One Liberal party political broadcast involved Lester Pearson, the Canadian Liberal leader. Pearson was initially reluctant to take part in an overtly political activity, but Thorpe promised not to ask him anything about politics in Britain, but only about the benefits of Liberal government in Canada. ‘“Mr Pearson, you are the Liberal Prime Minister of Canada. How is it the Liberal Party has consistently defeated the Labour and Tory parties in debate and organisation? What is so great about your party?” It was marvellous broadcast.’

Did Jeremy Thorpe think it was true that leaders inevitably grew more distant from the grassroots of their parties? ‘I don’t think so. I was never very close to the committee, constitutional- amendment sort of people. But I used to get right in there, getting round and seeing people.’ His impression was that he was good at staying in touch with the different parts of the country – Scotland, with Johnnie Bannerman and George Mackie, mid-Wales, with Roderic Bowen and Emlyn Hooson, the Home Counties, and so on.

‘I went to all the by-elections. I was at the counts in Orpington, Roxburgh & Selkirk and Montgomeryshire.’ It was important that the ‘leader must always be accessible to party members. Bearing in mind that the person with the cause at heart is probably a volunteer worker, and has nothing to gain except the satisfaction of seeing the party do well.’

In particular, Thorpe ensured that he established regular monthly or weekly meetings with the Young Liberals – then in their ‘Red Guard’ phase – to ensure proper liaison with the national party.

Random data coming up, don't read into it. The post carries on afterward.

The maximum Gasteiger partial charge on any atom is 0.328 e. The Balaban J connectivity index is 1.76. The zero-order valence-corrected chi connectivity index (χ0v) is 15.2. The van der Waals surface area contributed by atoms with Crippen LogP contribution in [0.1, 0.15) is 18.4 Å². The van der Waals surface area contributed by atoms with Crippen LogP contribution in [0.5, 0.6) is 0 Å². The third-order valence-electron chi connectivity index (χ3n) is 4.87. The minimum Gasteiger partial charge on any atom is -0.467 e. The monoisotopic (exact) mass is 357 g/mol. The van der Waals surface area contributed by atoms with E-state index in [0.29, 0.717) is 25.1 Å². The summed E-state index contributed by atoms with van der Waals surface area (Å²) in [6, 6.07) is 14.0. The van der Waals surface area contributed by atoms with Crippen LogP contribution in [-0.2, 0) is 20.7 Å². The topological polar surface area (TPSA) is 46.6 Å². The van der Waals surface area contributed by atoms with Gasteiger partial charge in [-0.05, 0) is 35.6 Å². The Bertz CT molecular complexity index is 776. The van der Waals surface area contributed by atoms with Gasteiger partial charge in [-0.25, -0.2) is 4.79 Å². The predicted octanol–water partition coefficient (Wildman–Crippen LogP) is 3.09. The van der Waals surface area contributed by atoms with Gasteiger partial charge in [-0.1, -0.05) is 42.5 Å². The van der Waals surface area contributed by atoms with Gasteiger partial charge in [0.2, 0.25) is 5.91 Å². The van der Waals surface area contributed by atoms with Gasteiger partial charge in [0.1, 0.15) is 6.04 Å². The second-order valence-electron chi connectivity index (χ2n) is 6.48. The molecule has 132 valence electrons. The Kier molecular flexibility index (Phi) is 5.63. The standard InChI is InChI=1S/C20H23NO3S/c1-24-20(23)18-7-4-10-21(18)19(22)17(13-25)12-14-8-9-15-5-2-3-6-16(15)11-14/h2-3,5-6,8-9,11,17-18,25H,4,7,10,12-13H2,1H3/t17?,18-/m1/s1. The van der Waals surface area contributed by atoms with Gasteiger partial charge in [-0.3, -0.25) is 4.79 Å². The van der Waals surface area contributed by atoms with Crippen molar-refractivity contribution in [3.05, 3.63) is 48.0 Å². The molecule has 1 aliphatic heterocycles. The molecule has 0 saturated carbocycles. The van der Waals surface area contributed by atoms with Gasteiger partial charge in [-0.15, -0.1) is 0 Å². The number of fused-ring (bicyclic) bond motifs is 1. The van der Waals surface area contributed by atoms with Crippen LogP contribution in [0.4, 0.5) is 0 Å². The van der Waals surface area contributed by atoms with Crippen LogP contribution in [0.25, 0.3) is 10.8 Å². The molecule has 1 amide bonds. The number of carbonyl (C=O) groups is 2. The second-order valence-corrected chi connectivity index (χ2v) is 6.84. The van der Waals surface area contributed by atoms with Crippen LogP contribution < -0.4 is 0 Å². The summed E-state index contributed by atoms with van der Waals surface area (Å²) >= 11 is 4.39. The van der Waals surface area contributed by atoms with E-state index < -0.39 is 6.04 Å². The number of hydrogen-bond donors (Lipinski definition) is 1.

Looking towards the election

What policy challenges will Charles Kennedy face? Europe is undoubtedly the greatest, as it was in Thorpe’s years as leader (in 1972 his small group of MPs saved the legislation taking Britain into the Community from defeat). Many Tories had always displayed ‘a gut reaction against foreigners. If Harold Macmillan had had a free vote in the House of Commons when he decided to apply for Community membership [in 1961], he would have had a massive vote against.’ He believed that the issue of Europe would eventually drive the Conservatives apart, as had the repeal of the Corn Laws a century and a half ago.

Whether this would result in a major split, into two distinct groupings, or simply a steady stream of defectors to other, more pro-European, parties was ‘too early to say’ – but could well happen after the next election. Part of this depended on William Hague, who, Thorpe believed, ‘would be for the chop’ after losing the next election – as was Home, Heath, and, in a similar manner, Thatcher, when Conservative MPs became convinced that her continued leadership would cost them victory. It was likely, however, that he would be replaced not by someone even more right-wing, but by ‘a healer’ who would try to bring both sides together’.